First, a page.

Once you do, a multicolor navigation bar will appear when you compose new Gmail messages —click Help me write to get started, and then write a prompt. You can try anything, like “compose a happy holidays message for a potential client,” or “an email apologizing to my kid’s teacher after they bit the classroom pet.” Hit Create to see the results. You can also ask Duet AI to give you a second draft by clicking Recreate, or request changes—click Refine and then choose to Formalize, Elaborate, or Shorten. When you see something you like, click Insert to add the message to the body text. Remember that AI takes a lot of creative and factual liberties, so you’ll need to make sure everything looks good and accurate before you hit Send.
Finally, you can use Gmail’s multiple signatures feature to switch between different sign-offs based on who you’re emailing. Just go to Settings, and under General, scroll down to Signature and click Create new. Once you have everything you need, click the pen icon in a Compose window to switch between them.
I have friends and family that like to start long, multi-person email threads sharing silly jokes, political debates, or other time-wasting nonsense. Unfortunately, there’s no way to leave a thread completely without nagging someone to move you to BCC. But Gmail offers the next-best thing: the Mute feature, which prevents the thread from showing up in your inbox when new messages arrive.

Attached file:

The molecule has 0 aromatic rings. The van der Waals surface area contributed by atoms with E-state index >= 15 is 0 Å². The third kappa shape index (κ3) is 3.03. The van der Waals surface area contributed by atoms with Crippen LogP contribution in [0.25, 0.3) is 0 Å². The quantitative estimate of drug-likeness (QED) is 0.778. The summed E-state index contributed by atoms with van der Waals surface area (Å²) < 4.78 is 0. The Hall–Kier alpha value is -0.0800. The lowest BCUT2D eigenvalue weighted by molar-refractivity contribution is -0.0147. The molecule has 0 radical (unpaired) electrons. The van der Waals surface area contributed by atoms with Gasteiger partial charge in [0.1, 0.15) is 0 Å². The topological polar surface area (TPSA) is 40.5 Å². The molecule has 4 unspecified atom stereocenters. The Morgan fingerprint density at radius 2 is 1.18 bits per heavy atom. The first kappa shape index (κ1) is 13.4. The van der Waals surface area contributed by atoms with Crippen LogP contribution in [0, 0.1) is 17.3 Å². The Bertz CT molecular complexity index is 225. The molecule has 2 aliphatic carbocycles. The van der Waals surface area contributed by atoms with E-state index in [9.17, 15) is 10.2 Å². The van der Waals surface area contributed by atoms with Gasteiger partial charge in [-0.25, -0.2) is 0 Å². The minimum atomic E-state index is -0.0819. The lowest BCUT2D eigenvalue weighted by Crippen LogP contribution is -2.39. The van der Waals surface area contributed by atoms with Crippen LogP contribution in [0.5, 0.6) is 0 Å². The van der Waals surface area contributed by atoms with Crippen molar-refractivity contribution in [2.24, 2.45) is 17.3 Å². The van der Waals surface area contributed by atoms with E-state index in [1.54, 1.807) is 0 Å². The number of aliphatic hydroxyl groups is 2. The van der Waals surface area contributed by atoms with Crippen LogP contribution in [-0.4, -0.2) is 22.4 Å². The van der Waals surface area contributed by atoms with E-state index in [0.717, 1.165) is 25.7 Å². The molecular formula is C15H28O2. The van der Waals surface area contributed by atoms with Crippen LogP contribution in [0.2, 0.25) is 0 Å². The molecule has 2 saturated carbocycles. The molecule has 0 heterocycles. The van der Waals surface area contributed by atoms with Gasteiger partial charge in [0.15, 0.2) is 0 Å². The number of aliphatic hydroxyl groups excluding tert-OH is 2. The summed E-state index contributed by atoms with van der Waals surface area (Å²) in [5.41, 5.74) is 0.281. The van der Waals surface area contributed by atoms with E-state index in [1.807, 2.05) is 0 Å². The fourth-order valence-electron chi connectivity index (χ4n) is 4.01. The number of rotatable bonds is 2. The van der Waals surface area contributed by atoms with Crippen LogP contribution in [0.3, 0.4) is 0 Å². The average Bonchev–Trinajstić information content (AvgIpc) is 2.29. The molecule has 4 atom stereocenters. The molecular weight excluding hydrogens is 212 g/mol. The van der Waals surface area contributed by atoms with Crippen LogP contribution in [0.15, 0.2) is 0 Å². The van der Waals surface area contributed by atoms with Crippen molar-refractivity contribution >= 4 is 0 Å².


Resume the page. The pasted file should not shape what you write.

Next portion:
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To mute a thread in Gmail, right-click on it and choose Mute—that’s it. Further messages will still be marked as unread, but they’ll skip the inbox altogether and enter the bowels of your All Mail tab, never to be seen unless you search for them. That way, you can catch up on those threads later, if you want—and you can even unmute them if they become relevant.
This story has been updated. It was originally published in 2020.